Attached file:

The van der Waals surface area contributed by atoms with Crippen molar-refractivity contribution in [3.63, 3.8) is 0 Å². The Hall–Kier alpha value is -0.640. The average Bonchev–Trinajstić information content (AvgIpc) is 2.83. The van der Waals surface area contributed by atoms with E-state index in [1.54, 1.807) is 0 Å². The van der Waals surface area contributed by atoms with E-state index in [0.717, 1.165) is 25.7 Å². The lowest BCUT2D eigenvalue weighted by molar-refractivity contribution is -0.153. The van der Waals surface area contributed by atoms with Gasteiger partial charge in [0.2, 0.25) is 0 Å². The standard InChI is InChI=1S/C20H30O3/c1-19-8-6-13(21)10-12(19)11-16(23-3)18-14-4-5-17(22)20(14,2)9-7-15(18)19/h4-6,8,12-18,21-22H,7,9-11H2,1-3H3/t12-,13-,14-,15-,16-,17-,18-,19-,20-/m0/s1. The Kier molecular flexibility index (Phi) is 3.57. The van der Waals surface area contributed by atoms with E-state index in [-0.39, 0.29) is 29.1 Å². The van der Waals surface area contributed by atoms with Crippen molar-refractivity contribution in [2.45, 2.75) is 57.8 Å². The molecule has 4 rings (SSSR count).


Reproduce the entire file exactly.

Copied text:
The van der Waals surface area contributed by atoms with Crippen molar-refractivity contribution in [3.63, 3.8) is 0 Å². The Hall–Kier alpha value is -0.640. The average Bonchev–Trinajstić information content (AvgIpc) is 2.83. The van der Waals surface area contributed by atoms with E-state index in [1.54, 1.807) is 0 Å². The van der Waals surface area contributed by atoms with E-state index in [0.717, 1.165) is 25.7 Å². The lowest BCUT2D eigenvalue weighted by molar-refractivity contribution is -0.153. The van der Waals surface area contributed by atoms with Gasteiger partial charge in [0.2, 0.25) is 0 Å². The standard InChI is InChI=1S/C20H30O3/c1-19-8-6-13(21)10-12(19)11-16(23-3)18-14-4-5-17(22)20(14,2)9-7-15(18)19/h4-6,8,12-18,21-22H,7,9-11H2,1-3H3/t12-,13-,14-,15-,16-,17-,18-,19-,20-/m0/s1. The Kier molecular flexibility index (Phi) is 3.57. The van der Waals surface area contributed by atoms with E-state index in [-0.39, 0.29) is 29.1 Å². The van der Waals surface area contributed by atoms with Crippen molar-refractivity contribution in [2.45, 2.75) is 57.8 Å². The molecule has 4 rings (SSSR count).